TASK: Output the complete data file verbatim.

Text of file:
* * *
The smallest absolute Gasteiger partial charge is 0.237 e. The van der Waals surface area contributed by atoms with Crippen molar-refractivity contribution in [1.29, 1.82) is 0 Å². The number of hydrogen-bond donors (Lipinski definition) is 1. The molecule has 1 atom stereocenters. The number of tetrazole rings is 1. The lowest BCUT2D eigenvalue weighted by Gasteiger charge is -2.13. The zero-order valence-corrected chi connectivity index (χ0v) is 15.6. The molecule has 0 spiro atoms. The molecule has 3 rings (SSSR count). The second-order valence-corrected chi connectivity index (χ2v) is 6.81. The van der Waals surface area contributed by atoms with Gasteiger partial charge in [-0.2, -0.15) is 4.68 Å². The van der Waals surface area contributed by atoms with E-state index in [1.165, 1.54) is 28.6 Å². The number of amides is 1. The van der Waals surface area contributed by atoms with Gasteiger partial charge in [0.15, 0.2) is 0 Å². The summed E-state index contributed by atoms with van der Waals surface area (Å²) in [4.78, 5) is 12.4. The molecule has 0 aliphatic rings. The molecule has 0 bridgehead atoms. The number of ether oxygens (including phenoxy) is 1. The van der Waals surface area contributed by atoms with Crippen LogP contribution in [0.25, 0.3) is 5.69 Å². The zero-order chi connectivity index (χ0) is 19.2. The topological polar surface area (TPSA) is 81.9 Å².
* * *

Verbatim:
The smallest absolute Gasteiger partial charge is 0.237 e. The van der Waals surface area contributed by atoms with Crippen molar-refractivity contribution in [1.29, 1.82) is 0 Å². The number of hydrogen-bond donors (Lipinski definition) is 1. The molecule has 1 atom stereocenters. The number of tetrazole rings is 1. The lowest BCUT2D eigenvalue weighted by Gasteiger charge is -2.13. The zero-order valence-corrected chi connectivity index (χ0v) is 15.6. The molecule has 0 spiro atoms. The molecule has 3 rings (SSSR count). The second-order valence-corrected chi connectivity index (χ2v) is 6.81. The van der Waals surface area contributed by atoms with Gasteiger partial charge in [-0.2, -0.15) is 4.68 Å². The van der Waals surface area contributed by atoms with E-state index in [1.165, 1.54) is 28.6 Å². The number of amides is 1. The van der Waals surface area contributed by atoms with Gasteiger partial charge in [0.15, 0.2) is 0 Å². The summed E-state index contributed by atoms with van der Waals surface area (Å²) in [4.78, 5) is 12.4. The molecule has 0 aliphatic rings. The molecule has 0 bridgehead atoms. The number of ether oxygens (including phenoxy) is 1. The van der Waals surface area contributed by atoms with Crippen LogP contribution in [0.25, 0.3) is 5.69 Å². The zero-order chi connectivity index (χ0) is 19.2. The topological polar surface area (TPSA) is 81.9 Å².